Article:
A popular series in Cuba is the US “Cold Case” programme along with shows by the Cuban comedian Alexis Valdes, who is based in Miami.

Diaz said that those programmes are basically the Spanish-language television fare that people in Florida watch. Many users also buy foreign news programmes or Discovery Channel documentary films.

It is the rule to offer commercial programming with no political messages. Pornography is also taboo. Because of this, Diaz and others believe that Cuban authorities tolerate the making of the weekly “package,” even though it is not a legally sanctioned activity.

Otherwise, he said, “It is very suspicious that such a large amount of information contained in those ‘packages’ can be updated on a weekly basis... How many people are there in Cuba with that kind of connection, so rapid, to download those volumes of information?”

In Cuba, only state institutions or foreign firms are entitled to use broadband connections or satellite antennae.

That is why downloading the Internet content, “has to be from state centres, with or without the authorization of the bosses,” said Pablo, another Internet bootlegger who will not give his full name because the activity is illegal on the island.

Pablo, trained as a physician, sells “packages” from the back room of his home in Havana.

He explained why the “packages” are so popular: “It’s because Cuban television lacks this kind of material,” he said.

The black-market Internet content packages are becoming so widespread that small local entrepreneurs, who are authorised to do “self-employed” work within Cuba’s communist system, are now starting to advertise their businesses on the “packages.”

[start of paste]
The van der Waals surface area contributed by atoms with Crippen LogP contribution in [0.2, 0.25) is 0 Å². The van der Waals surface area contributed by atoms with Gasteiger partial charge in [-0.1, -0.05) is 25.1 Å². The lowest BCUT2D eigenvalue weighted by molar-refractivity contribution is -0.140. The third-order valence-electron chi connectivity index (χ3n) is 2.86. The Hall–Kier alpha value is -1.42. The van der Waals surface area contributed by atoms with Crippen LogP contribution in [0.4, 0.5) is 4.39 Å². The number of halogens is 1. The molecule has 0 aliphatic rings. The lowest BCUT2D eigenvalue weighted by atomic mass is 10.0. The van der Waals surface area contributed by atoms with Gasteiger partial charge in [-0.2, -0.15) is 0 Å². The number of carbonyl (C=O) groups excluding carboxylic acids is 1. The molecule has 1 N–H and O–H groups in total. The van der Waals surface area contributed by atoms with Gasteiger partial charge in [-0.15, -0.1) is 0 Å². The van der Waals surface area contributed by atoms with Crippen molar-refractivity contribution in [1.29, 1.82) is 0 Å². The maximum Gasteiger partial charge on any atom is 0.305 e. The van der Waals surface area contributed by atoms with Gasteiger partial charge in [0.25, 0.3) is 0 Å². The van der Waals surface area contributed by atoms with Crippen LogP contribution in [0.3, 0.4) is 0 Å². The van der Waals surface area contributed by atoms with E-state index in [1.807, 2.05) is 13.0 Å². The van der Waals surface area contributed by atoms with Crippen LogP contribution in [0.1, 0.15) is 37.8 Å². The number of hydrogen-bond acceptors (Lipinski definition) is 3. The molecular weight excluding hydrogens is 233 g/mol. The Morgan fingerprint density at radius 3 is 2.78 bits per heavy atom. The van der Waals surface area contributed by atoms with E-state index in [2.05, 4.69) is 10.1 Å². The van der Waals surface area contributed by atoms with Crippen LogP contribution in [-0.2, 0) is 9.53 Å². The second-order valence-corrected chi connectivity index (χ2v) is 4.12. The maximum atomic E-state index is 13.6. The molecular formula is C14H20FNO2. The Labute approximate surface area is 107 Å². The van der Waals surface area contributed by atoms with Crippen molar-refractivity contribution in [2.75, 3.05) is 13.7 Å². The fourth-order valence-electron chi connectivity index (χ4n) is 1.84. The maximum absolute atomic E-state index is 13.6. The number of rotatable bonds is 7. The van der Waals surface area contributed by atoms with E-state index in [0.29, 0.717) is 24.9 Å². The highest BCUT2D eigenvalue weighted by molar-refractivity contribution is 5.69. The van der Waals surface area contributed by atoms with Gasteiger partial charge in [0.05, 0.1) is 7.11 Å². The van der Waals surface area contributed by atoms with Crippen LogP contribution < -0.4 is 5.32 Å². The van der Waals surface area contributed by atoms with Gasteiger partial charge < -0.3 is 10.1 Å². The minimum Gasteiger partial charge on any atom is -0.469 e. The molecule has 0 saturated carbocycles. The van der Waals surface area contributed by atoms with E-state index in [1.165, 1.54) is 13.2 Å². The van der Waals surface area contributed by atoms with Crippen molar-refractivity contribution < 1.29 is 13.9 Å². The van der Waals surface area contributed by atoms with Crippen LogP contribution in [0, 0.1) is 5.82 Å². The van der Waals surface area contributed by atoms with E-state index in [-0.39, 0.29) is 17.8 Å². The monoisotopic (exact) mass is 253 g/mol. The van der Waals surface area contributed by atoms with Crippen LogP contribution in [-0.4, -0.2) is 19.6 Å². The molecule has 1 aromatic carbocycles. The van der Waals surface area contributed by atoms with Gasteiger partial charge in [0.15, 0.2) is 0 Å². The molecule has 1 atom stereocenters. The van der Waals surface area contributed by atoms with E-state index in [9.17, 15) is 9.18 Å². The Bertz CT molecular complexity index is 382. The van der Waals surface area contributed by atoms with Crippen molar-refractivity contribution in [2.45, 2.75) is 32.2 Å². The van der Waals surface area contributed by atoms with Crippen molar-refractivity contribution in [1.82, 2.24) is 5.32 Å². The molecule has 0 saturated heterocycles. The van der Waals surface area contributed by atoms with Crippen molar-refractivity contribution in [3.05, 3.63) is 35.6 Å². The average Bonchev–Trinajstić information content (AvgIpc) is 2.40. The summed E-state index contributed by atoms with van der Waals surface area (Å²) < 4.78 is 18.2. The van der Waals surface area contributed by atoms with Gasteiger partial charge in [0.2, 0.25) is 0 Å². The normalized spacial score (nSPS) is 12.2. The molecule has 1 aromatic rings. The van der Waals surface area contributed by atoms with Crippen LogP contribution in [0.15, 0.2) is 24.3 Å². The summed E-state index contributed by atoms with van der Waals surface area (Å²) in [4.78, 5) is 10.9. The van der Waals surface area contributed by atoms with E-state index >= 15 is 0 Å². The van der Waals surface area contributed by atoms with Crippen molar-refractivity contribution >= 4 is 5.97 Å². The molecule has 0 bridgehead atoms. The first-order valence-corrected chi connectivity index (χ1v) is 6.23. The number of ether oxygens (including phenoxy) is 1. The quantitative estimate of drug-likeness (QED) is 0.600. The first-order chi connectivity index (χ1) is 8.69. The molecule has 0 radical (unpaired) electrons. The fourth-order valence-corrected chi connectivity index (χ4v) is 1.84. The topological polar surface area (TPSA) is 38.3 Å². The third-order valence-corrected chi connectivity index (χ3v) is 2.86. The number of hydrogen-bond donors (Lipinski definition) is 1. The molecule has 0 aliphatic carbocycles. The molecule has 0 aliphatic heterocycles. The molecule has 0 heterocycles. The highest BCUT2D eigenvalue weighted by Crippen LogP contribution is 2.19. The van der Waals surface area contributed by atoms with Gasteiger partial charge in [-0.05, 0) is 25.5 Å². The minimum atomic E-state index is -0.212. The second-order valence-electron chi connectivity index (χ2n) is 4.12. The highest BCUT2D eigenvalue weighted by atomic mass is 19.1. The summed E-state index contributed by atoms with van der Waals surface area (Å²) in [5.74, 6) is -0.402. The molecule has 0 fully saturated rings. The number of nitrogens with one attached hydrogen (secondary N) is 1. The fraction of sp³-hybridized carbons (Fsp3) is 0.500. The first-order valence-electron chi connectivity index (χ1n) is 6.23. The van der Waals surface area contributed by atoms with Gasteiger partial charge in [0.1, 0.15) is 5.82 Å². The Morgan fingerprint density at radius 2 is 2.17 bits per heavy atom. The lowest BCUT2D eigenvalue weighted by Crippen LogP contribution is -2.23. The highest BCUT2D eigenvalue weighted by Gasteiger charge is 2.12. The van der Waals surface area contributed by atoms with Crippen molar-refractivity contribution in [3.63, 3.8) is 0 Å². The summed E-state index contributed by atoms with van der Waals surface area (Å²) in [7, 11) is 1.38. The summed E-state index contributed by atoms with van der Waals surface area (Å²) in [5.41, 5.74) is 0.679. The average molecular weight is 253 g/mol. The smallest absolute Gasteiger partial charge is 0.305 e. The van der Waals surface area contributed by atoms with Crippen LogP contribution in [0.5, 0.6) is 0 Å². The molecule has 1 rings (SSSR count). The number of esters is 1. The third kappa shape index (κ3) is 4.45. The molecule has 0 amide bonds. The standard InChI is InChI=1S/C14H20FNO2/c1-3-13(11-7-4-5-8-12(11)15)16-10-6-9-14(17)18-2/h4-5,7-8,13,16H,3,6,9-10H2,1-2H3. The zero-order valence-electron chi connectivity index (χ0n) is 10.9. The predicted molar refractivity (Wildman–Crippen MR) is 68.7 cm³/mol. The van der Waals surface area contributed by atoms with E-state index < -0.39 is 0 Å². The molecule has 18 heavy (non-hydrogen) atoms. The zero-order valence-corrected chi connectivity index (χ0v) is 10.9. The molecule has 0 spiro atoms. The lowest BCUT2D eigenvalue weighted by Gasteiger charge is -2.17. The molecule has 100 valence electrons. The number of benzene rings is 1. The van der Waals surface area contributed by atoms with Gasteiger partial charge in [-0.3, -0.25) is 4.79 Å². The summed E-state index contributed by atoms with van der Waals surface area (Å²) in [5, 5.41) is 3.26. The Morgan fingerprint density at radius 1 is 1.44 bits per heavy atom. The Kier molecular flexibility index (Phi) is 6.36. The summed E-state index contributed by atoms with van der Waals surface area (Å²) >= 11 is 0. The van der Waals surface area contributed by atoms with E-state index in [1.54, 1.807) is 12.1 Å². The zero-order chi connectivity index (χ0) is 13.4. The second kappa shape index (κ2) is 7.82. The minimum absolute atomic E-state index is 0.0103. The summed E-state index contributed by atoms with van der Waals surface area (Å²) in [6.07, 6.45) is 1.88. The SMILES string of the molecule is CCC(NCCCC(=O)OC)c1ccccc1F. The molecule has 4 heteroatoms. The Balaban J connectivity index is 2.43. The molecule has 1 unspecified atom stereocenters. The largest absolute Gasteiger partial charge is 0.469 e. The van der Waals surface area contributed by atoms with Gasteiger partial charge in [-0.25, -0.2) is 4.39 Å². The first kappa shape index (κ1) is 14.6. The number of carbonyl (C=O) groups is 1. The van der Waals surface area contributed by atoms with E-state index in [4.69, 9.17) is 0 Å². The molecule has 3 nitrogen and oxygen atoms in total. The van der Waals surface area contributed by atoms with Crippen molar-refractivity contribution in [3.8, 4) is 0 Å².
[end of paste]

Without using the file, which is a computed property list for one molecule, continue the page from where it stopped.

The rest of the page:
They pay a special fee to the distributors to promote their businesses with videos and photos.

Local musicians are also taping their reggae music shows for distribution as part of “the package”. There are also people willing to offer other kinds of programmes and video for dissemination in Cuba.

“‘The package’ that exists currently and is being sold does not satisfy my consumption needs nor that of many of my peers,” says Yaima Pardo, 34.

She is a television director and filmmaker and believes that many people her age want something else. Pardo is in the planning stages of producing a “Weekly Independent Package” that would go by its

Spanish acronym, PaSA (a play on the word pass or pass along).

Pardo and her colleagues want to distribute PaSA for free in Havana and other cities.

“I see it as the kind of Internet we could create ourselves” if we had regular access to the web, she said.

The Internet television and video package Pardo would distribute would also include political topics and taboo material, because there is “nothing wrong” with that, she said.

“We would like it to operate as a kind of ‘citizen’s journalism report,’” she added, “that people produce their own content with social objectives, to be included on the disk.”

Pardo also said she would have no objection to including “14ymedio” (“14andahalf”), a digital newspaper produced by the Cuban dissident Yoani Sanchez and launched in May. Sanchez and her fellow dissident journalists are periodically producing issues of “14ymedio” in PDF format that they distribute clandestinely on the island.

For now, the success of the Internet “package” is directly tied to the commercial aspect.